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Brooks Spivey Creedy

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Brooks Spivey Creedy 1917 - 2009Life-Long Civil Rights Activist and Champion of Underprivileged Youth. ARLINGTON Brooks Spivey Creedy was born in Natick, Mass., spending her early childhood there until her family moved back to their roots in Nashville, Tenn., when she was nine. She grew up in Nashville and Atlanta. She received the top academic award the Elliot Medal for her high school class of 483. She went on to Agnes Scott College for Women in Atlanta, graduating at the age of 20. Greatly influenced in college by her professor, Dr. Arthur Raper, a distinguished sociologist active in the struggle for racial integration, she chose to work for racial justice throughout her career. She did graduate work at the University of North Carolina at Chapel Hill and subsequently at Columbia University and Queens College. Brooks Spivey married John Alan Gough Creedy on Dec. 17, 1938, after which they enjoyed a 60-year partnership until his death in 1999. She worked for the YWCA in Durham, N.C., where John worked as both a reporter for the Durham Herald Sun and editor of a union newspaper for tobacco, hosiery and cotton workers. She was on the staff of the Southern School for Workers during the summers. At 25, she was asked to move to New York City to join the National Industrial Staff of the YWCA, an independent program working with young women industrial workers, which also focused on fighting racism. She became the head of the Southern Region in this work. At one summer conference for industrial girls at a camp in North Carolina, (which was integrated) the Ku Klux Klan threatened to burn the camp. Brooks was able to defuse the situation and continued the conference by negotiating with the town leadership of Hendersonville, N.C. as well as the Sheriff and various ministers. She ultimately involved the National YWCA Board which contacted the North Carolina governor who helped broker a resolution. She authored Women Behind the Lines, published by the Woman's Press chronicling the work of the YWCA-USO with women war workers. In 1948, she suspended her career to raise her family which ultimately included four children Judith, Alan, Kathryn and Scott. While raising her children she continued as a freelance writer for the American Labor Education Service and the Mental Health Association in Westchester County, N.Y., where she and her family resided. Kathryn and Scott are residents of Bennington and North Bennington, respectively. Brooks returned to work in 1968, working on a study of mentally impaired children. She later became the director of the volunteer network at Wiltwyck School, a residential treatment center for young boys from inner-city areas of New York City. In 1974, after New York State mandated the development of a volunteer program in every probation department, she was recruited to launch a program in Westchester County and went on to supervise its growth. The Westchester County Probation Department program won a National Association of Counties Award for her work. After six years, Brooks went on to launch Runaway and Homeless Youth Network of Westchester County and became its executive director. She was also an officer of the Westchester Chapter of National Council on Crime and Delinquency. Upon her retirement in 1983, the Westchester County Executive proclaimed the day Brooks Creedy Day in honor of her long service to the community. Having vacationed in Vermont for 20 years, Brooks and John moved to Arlington, Vt., in 1983 where he continued his work as President of the Water Transport Association, representing inland water carriers and she applied her valuable career experience as a youth advocate volunteer. She served on the board of Sunrise Family Resource Center during the 1980s and was part of Family Mediation Service started by the Social and Rehabilitation Services. She also served as a guardian ad litem and was on the board of Center for Restorative Justice in its diversion program. Brooks was a founding board member of Regional Affordable Housing and served a term as its president. She leaves her brother, Albert Guy Spivey of Kennett Square, Pa., as well as her children and their spouses: Judith Creedy of Mount Kisco, N.Y., Alan and Cathy Creedy of Raleigh, N.C.; Kathryn Creedy of Bennington, Scott and Debby Creedy of North Bennington. She also leaves seven grandchildren, Benjamin Spencer Creedy of St. Joe, Mo., where he lives with his wife, Erin, and daughters, Isabelle and Ella May; Laura Brooks Creedy Corbett of Raleigh where she lives with her husband, David and their children, Bryce and Stacey. She also leaves her Vermont grandchildren, Matthew Prescott Creedy, Mark Harrison Creedy and Samuel Lucas Creedy of North Bennington; and Alexis Cecilia Creedy and Schuyler Brooks Susana Creedy of Bennington. For those wishing to make contributions in her memory, donations to the Southern Poverty Law Center through Hanson-Walbridge Funeral Home P O. Box 957 Bennington, Vermont 05201, would be greatly appreciated. FUNERAL NOTICE: Services for Brooks will be held Saturday morning May 30, 2009 at 11 a.m. at HANSON-WALBRIDGE FUNERAL HOME 213 Wet Main Street Bennington, Vermont. Rev. John Eusden will conduct the service. There will be a visiting hour at the funeral home from 10 to 11 a.m. one hour prior to the service. A time of fellowship and refreshments will follow in the Green Room at the funeral home. To send the family personal email condolences please visit www.sheafuneralhomes.com. The family has entrusted arrangements to the care of Hanson-Walbridge Funeral Home 213 West Main Street Bennington, Vermont.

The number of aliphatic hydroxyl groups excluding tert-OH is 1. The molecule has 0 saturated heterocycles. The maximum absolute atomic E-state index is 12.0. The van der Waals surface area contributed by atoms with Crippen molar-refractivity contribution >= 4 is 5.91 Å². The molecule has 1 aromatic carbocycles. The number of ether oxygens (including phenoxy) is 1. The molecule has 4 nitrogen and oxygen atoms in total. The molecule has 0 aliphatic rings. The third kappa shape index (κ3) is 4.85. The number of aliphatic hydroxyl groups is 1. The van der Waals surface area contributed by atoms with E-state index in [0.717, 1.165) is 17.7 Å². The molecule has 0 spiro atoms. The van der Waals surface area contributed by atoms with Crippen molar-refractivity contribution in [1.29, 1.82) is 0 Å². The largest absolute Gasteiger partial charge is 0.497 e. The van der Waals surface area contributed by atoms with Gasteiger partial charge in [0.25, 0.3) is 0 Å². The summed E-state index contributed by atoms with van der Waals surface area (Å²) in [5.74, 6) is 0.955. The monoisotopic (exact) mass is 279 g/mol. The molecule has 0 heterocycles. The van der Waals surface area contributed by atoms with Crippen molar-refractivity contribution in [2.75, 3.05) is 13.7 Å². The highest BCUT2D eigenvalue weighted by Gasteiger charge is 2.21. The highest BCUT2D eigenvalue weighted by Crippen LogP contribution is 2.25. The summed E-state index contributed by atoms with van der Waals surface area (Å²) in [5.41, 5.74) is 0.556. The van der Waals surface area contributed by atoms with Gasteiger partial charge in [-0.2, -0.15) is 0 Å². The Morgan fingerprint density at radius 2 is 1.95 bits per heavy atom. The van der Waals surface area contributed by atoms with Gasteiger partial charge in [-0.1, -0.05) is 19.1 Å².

Published in Bennington Banner on May 29, 2009
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